Edited: August 11, 2019
Continued from Part 3
Charles Galton Darwin writes in the early 1950s about the
“possibility of substantially altering the intellectual and moral natures of individuals by some sort of hormonal injections (76).”
“The artificial use of hormones has already been shown to have profound effects on the behaviour of animals [see this article about effects on aggression and other behaviours], and it seems quite possible that hormones, or perhaps drugs, might have similar effects on man. For example, there might be a drug, which, without other harmful effects, removed the urgency of sexual desire, and so reproduced in humanity the status of workers in a beehive. Or there might be another drug that produced a permanent state of contentment in the recipient – after all alcohol does something like this already, though it has other disadvantages and is only temporary in its effects. A dictator would certainly welcome the compulsory administration of the “contentment drug” to his subjects (183).”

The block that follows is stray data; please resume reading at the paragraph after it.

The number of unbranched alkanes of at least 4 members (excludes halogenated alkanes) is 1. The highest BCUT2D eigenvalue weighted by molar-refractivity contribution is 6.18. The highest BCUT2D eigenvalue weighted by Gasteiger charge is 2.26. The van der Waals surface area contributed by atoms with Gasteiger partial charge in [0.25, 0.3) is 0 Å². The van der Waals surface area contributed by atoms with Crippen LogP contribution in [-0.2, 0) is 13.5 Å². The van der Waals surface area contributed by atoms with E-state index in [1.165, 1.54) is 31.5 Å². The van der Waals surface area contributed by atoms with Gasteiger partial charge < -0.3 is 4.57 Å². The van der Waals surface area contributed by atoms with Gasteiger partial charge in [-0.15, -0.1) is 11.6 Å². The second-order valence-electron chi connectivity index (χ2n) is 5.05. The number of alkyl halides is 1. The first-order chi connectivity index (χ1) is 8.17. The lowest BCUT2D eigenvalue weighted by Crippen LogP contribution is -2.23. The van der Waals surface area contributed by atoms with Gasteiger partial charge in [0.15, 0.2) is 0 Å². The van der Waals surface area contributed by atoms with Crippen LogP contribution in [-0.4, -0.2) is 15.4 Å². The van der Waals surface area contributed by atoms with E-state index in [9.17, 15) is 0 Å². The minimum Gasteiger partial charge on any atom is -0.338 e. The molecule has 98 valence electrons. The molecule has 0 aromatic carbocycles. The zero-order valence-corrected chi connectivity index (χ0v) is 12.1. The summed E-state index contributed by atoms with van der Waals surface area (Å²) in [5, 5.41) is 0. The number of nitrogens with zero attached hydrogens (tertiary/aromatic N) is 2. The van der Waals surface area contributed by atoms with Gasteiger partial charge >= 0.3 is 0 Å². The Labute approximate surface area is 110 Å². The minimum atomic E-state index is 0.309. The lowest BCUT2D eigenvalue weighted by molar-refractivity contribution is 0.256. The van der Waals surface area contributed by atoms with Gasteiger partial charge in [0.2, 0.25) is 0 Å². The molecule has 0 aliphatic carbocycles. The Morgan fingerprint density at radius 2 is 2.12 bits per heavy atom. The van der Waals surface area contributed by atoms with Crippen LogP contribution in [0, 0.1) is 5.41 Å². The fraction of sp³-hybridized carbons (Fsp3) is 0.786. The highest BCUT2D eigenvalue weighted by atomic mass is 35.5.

“Why cannot man set up a community like an ants’ nest? …. Thus the control of the numbers of the two sexes may become possible, and with the knowledge of the various sexual hormones it might also become possible to free the majority of mankind from the urgency of sexual impulse…(124,125).”
Nowadays more and more people have heard about endocrine-disrupting chemicals in food and in our environment generally, including artificial estrogens such as BPA and phthalates (http://www.rodale.com/phthalate-plasticizers?page=0,0&cm_mmc=DailyNewsNL-_-2010_03_16-_-Top5-_-NA).
Why have we been exposed to these chemicals? Is it just a big mistake that corporations and governments are desperately trying to fix? Has our exposure to these chemicals been reduced? Do we respond to this information passively?
Continued Part 5